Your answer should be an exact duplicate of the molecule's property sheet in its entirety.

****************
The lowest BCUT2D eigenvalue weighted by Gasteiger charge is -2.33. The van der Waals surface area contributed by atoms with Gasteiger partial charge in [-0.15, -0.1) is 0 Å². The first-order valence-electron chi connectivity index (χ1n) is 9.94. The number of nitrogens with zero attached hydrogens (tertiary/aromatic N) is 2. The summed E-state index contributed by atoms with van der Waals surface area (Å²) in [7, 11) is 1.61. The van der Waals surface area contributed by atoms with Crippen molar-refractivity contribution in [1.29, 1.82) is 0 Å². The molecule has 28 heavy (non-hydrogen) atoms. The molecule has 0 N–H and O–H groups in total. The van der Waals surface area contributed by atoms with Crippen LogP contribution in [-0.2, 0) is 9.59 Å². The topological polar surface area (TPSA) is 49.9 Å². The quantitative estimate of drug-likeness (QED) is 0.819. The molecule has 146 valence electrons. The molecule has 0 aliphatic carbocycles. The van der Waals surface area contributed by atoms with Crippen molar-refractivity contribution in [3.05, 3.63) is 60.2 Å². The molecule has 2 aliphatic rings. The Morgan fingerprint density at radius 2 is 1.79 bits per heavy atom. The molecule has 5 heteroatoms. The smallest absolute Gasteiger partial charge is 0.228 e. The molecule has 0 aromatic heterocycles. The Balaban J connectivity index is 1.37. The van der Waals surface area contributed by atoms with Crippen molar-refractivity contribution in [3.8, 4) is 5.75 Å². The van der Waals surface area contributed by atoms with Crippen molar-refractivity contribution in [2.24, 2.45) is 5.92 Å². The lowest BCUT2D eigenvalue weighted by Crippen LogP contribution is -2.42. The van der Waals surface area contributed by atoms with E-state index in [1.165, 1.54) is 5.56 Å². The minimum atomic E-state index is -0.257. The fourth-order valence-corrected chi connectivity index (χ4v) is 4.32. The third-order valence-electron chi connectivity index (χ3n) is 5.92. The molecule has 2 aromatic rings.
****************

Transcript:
The lowest BCUT2D eigenvalue weighted by Gasteiger charge is -2.33. The van der Waals surface area contributed by atoms with Gasteiger partial charge in [-0.15, -0.1) is 0 Å². The first-order valence-electron chi connectivity index (χ1n) is 9.94. The number of nitrogens with zero attached hydrogens (tertiary/aromatic N) is 2. The summed E-state index contributed by atoms with van der Waals surface area (Å²) in [7, 11) is 1.61. The van der Waals surface area contributed by atoms with Crippen molar-refractivity contribution in [1.29, 1.82) is 0 Å². The molecule has 28 heavy (non-hydrogen) atoms. The molecule has 0 N–H and O–H groups in total. The van der Waals surface area contributed by atoms with Crippen LogP contribution in [-0.2, 0) is 9.59 Å². The topological polar surface area (TPSA) is 49.9 Å². The quantitative estimate of drug-likeness (QED) is 0.819. The molecule has 146 valence electrons. The molecule has 0 aliphatic carbocycles. The van der Waals surface area contributed by atoms with Crippen molar-refractivity contribution in [3.05, 3.63) is 60.2 Å². The molecule has 2 aliphatic rings. The Morgan fingerprint density at radius 2 is 1.79 bits per heavy atom. The molecule has 5 heteroatoms. The smallest absolute Gasteiger partial charge is 0.228 e. The molecule has 0 aromatic heterocycles. The Balaban J connectivity index is 1.37. The van der Waals surface area contributed by atoms with Crippen molar-refractivity contribution in [3.8, 4) is 5.75 Å². The van der Waals surface area contributed by atoms with Crippen molar-refractivity contribution in [2.24, 2.45) is 5.92 Å². The lowest BCUT2D eigenvalue weighted by Crippen LogP contribution is -2.42. The van der Waals surface area contributed by atoms with E-state index in [1.165, 1.54) is 5.56 Å². The minimum atomic E-state index is -0.257. The fourth-order valence-corrected chi connectivity index (χ4v) is 4.32. The third-order valence-electron chi connectivity index (χ3n) is 5.92. The molecule has 2 aromatic rings.